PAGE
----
impartiality

Partiality, Ethical Theory, and Christmas

                                                                                                                                                                                  Written by Roger Crisp

Over recent decades, a lively debate has arisen in ethical theory over whether so-called ‘impartial’ views, such as utilitarianism, are inconsistent with the view that we have reasons, or even moral obligations, of partiality. Consider someone converted to utilitarianism who decided against a life-saving operation for their own child because the money could do more good if used to help strangers.

The standard utilitarian response has been that relationships involving partiality – relationships of love, friendship, and so on – not only produce a lot of good or well-being for those involved, but also, because of the kind of beings we are, motivate us to help others when otherwise we wouldn’t. This seems a reasonable defence, at least to some extent, though the question remains just how partial we should be.

Consider Christmas. Deloitte estimate that in 2016 US citizens spent $1 trillion during the Christmas period, much of which will have been on gifts and hospitality for family, friends, and colleagues. If we accept Jeffrey Sachs’s  claim that to end extreme world poverty in twenty years would cost around $175 billion p.a. (The End of Poverty: How We Can Make it Happen in our Lifetime (New York: Penguin, 2005)), then it seems that Americans would need to channel less than one fifth of their current spending over Christmas into overseas development to bring to an end the terrible injustice and suffering caused by extreme world poverty. And of course if the rest of us in the developed world did the same, the amount required from each of us would be even smaller.

There is still a difference between utilitarians and those who believe in non-derivative obligations of partiality, of course. Utilitarians think I should look after my children because the world will go better if I do; partialists believe I just should. But, given the current state of the world, relatively little of practical importance hangs on this debate. No plausible version of partialism could allow the huge disparities that exist between the amount spent in the developed world within partial relationships and that spent on alleviating suffering and injustice in the world as a whole. That is something all of us, whether impartialist or partialist, might do well to remember when Christmas comes round again.

Fellow-Citizens, Foreigners, and Statistical Lives

Like many in the UK, I was gripped last week by the reports from Wales about the search for four trapped miners, and saddened to hear of their deaths. Readers outside the UK perhaps heard nothing, or very little, about this story, thought it dominated the news here. One important reason for that, of course, is that most of us care much more about fellow-citizens than foreigners, and about identifiable people than merely ‘statistical lives’. 

That we care is a mere fact. But since the days of David Hume many philosophers have claimed that we can take moral sentiments of this kind as the foundation for our ethics, and indeed that such sentiments can be the only such foundation. So our attitudes might justify our spending much more on saving the lives of identifiable fellow citizens rather than those of foreigners or unidentified people in the future.

Imagine some group of beings like us, except that these beings cared much more about people born on Tuesdays than those born on other days. (Their so caring is a brute fact, and does not rest on, say, any religious or superstitious assumptions about Tuesdays.) Even sentimentalists about ethics will probably wish to claim that there is something dubious about this differential attitude. But that raises the question whether we should say the same about a preference for identifiable fellow-citizens.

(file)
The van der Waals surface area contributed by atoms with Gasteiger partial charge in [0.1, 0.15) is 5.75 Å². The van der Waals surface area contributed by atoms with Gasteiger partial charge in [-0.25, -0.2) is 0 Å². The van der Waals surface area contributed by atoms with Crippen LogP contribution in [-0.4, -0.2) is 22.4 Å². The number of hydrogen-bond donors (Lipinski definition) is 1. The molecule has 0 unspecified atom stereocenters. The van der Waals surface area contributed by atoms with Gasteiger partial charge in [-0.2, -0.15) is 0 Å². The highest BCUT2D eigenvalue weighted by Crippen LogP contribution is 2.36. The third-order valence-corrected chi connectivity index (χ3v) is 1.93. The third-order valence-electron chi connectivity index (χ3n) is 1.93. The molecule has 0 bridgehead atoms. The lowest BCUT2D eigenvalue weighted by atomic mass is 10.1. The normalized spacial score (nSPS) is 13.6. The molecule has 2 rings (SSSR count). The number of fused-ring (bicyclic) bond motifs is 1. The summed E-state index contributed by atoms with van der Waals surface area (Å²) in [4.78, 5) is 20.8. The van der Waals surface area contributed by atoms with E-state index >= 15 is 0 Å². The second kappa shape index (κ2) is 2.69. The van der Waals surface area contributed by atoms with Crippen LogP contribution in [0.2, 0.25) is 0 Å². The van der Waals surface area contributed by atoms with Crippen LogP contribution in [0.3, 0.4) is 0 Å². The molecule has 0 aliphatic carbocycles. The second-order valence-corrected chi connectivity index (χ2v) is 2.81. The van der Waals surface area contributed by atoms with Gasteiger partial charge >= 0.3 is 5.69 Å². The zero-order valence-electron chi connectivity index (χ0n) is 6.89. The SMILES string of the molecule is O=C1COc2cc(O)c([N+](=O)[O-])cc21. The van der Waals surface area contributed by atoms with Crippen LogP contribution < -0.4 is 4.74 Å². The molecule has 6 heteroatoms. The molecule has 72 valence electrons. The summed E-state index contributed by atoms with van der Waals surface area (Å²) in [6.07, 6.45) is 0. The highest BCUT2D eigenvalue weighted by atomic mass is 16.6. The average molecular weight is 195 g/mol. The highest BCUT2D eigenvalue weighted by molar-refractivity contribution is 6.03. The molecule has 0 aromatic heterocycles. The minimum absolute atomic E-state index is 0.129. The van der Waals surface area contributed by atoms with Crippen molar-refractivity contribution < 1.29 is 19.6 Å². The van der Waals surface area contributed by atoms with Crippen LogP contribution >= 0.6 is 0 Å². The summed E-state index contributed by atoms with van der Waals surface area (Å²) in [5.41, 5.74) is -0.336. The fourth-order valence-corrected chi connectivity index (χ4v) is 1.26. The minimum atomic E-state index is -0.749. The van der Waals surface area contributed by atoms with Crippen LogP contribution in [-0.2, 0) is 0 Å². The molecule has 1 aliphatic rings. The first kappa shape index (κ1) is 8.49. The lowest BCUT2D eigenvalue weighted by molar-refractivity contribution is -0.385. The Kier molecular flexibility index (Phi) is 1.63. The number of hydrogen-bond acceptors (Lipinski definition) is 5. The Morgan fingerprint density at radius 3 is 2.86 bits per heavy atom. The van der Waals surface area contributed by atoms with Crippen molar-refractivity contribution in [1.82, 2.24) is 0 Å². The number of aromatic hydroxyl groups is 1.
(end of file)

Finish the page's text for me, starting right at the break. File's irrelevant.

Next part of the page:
The property of being an identifiable fellow-citizen is not clearly morally irrelevant in the way that being born on Tuesday is. Indeed, it seems similar in important ways to the property of being one’s child, and most of us think that this is a property of great moral relevance when we are deciding how to spend our scarce resources. But there is of course one big dissimilarity: in most cases, a parent has deep personal relations with a child, and these could be taken to ground a parent’s giving greater weight to the interests of her child over those of others. The fact that such a relationship is lacking in the case of identifiable fellow-citizens suggests that the property of being an identifiable fellow-citizen may well be morally as irrelevant as that of being born on a Tuesday.

 Should we, then, try to avoid our bias towards identifiable fellow-citizens? In the utilitarian tradition, some radical thinkers have occasionally argued that we should seek complete impartiality, not giving priority even to the interests of our own children over the interests of others. It has plausibly been said in response that, though from the utilitarian point of view the priority we do give is almost certainly far too great, trying to be completely impartial – given our psychology, evolutionary history, and so on – would be quite likely to be self-defeating.

 I think a similar argument can be mounted in defence of the special concern we have for  identifiable fellow-citizens. So is everything all right as it is? Far from it. What we must do is build upon that care and concern and, as Peter Singer puts it, ‘extend the circle’ to include foreigners and statistical lives. We do not have to choose (other than in bizarre philosophical examples) between saving people from mines and spending more on helping foreigners or saving statistical lives. We can, and should, do all of these things.

 

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